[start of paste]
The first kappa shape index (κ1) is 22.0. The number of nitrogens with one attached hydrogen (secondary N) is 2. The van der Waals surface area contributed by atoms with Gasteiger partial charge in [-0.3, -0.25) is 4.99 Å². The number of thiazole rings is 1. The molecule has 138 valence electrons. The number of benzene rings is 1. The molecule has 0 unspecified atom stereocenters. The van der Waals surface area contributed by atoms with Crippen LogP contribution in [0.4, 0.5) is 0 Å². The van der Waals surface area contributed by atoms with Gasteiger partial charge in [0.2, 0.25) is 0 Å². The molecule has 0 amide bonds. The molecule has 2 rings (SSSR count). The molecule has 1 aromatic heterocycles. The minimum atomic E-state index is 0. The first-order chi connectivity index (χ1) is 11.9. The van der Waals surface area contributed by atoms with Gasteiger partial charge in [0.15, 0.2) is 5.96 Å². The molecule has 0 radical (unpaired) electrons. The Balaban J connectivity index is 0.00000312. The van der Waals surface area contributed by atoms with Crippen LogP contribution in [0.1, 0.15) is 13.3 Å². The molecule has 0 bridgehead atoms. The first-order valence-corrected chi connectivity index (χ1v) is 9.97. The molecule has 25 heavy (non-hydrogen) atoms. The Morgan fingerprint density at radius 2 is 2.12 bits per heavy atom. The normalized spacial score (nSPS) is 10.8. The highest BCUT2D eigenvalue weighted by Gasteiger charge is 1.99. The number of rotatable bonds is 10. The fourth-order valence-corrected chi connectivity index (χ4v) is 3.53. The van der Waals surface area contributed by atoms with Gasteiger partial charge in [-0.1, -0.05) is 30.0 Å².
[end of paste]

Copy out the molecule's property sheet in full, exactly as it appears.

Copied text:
The first kappa shape index (κ1) is 22.0. The number of nitrogens with one attached hydrogen (secondary N) is 2. The van der Waals surface area contributed by atoms with Gasteiger partial charge in [-0.3, -0.25) is 4.99 Å². The number of thiazole rings is 1. The molecule has 138 valence electrons. The number of benzene rings is 1. The molecule has 0 unspecified atom stereocenters. The van der Waals surface area contributed by atoms with Crippen LogP contribution in [0.4, 0.5) is 0 Å². The van der Waals surface area contributed by atoms with Gasteiger partial charge in [0.2, 0.25) is 0 Å². The molecule has 0 amide bonds. The molecule has 2 rings (SSSR count). The molecule has 1 aromatic heterocycles. The minimum atomic E-state index is 0. The first-order chi connectivity index (χ1) is 11.9. The van der Waals surface area contributed by atoms with Gasteiger partial charge in [0.15, 0.2) is 5.96 Å². The molecule has 0 radical (unpaired) electrons. The Balaban J connectivity index is 0.00000312. The van der Waals surface area contributed by atoms with Crippen LogP contribution in [0.1, 0.15) is 13.3 Å². The molecule has 0 bridgehead atoms. The first-order valence-corrected chi connectivity index (χ1v) is 9.97. The molecule has 25 heavy (non-hydrogen) atoms. The Morgan fingerprint density at radius 2 is 2.12 bits per heavy atom. The normalized spacial score (nSPS) is 10.8. The highest BCUT2D eigenvalue weighted by Gasteiger charge is 1.99. The number of rotatable bonds is 10. The fourth-order valence-corrected chi connectivity index (χ4v) is 3.53. The van der Waals surface area contributed by atoms with Gasteiger partial charge in [-0.1, -0.05) is 30.0 Å².